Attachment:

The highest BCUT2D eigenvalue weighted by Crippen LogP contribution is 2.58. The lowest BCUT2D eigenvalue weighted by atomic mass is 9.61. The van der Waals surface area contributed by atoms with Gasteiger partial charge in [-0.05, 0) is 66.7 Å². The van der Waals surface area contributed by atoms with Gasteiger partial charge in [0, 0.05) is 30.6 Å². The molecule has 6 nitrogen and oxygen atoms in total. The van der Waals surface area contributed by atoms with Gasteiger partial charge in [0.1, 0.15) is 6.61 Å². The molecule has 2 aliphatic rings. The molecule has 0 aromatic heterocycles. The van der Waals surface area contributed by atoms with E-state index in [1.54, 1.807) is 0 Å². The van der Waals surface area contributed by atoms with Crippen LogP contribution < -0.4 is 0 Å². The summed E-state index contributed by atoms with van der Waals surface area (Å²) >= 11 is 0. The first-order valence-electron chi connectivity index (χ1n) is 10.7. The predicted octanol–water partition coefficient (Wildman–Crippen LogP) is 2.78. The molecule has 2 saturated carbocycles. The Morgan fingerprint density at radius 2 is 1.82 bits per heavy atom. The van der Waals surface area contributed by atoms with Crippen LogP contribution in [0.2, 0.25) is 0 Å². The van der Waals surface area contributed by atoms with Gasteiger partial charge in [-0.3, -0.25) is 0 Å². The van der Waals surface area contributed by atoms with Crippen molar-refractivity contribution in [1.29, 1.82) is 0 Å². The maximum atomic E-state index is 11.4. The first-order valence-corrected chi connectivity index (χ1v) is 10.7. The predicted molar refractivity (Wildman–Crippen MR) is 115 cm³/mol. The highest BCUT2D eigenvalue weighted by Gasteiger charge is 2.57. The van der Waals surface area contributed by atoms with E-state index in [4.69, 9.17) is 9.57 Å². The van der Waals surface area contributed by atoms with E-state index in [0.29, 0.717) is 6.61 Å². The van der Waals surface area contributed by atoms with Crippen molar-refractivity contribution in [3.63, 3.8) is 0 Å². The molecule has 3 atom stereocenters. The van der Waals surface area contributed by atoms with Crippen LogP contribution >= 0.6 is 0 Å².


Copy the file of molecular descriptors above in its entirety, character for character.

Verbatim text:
The highest BCUT2D eigenvalue weighted by Crippen LogP contribution is 2.58. The lowest BCUT2D eigenvalue weighted by atomic mass is 9.61. The van der Waals surface area contributed by atoms with Gasteiger partial charge in [-0.05, 0) is 66.7 Å². The van der Waals surface area contributed by atoms with Gasteiger partial charge in [0, 0.05) is 30.6 Å². The molecule has 6 nitrogen and oxygen atoms in total. The van der Waals surface area contributed by atoms with Gasteiger partial charge in [0.1, 0.15) is 6.61 Å². The molecule has 2 aliphatic rings. The molecule has 0 aromatic heterocycles. The van der Waals surface area contributed by atoms with E-state index in [1.54, 1.807) is 0 Å². The van der Waals surface area contributed by atoms with Crippen LogP contribution < -0.4 is 0 Å². The summed E-state index contributed by atoms with van der Waals surface area (Å²) >= 11 is 0. The first-order valence-electron chi connectivity index (χ1n) is 10.7. The predicted octanol–water partition coefficient (Wildman–Crippen LogP) is 2.78. The molecule has 2 saturated carbocycles. The Morgan fingerprint density at radius 2 is 1.82 bits per heavy atom. The van der Waals surface area contributed by atoms with Crippen LogP contribution in [0.2, 0.25) is 0 Å². The van der Waals surface area contributed by atoms with Gasteiger partial charge in [-0.3, -0.25) is 0 Å². The van der Waals surface area contributed by atoms with Crippen molar-refractivity contribution in [1.29, 1.82) is 0 Å². The maximum atomic E-state index is 11.4. The first-order valence-corrected chi connectivity index (χ1v) is 10.7. The predicted molar refractivity (Wildman–Crippen MR) is 115 cm³/mol. The highest BCUT2D eigenvalue weighted by Gasteiger charge is 2.57. The van der Waals surface area contributed by atoms with E-state index in [4.69, 9.17) is 9.57 Å². The van der Waals surface area contributed by atoms with E-state index in [0.29, 0.717) is 6.61 Å². The van der Waals surface area contributed by atoms with Crippen molar-refractivity contribution in [3.63, 3.8) is 0 Å². The molecule has 3 atom stereocenters. The van der Waals surface area contributed by atoms with Crippen LogP contribution >= 0.6 is 0 Å².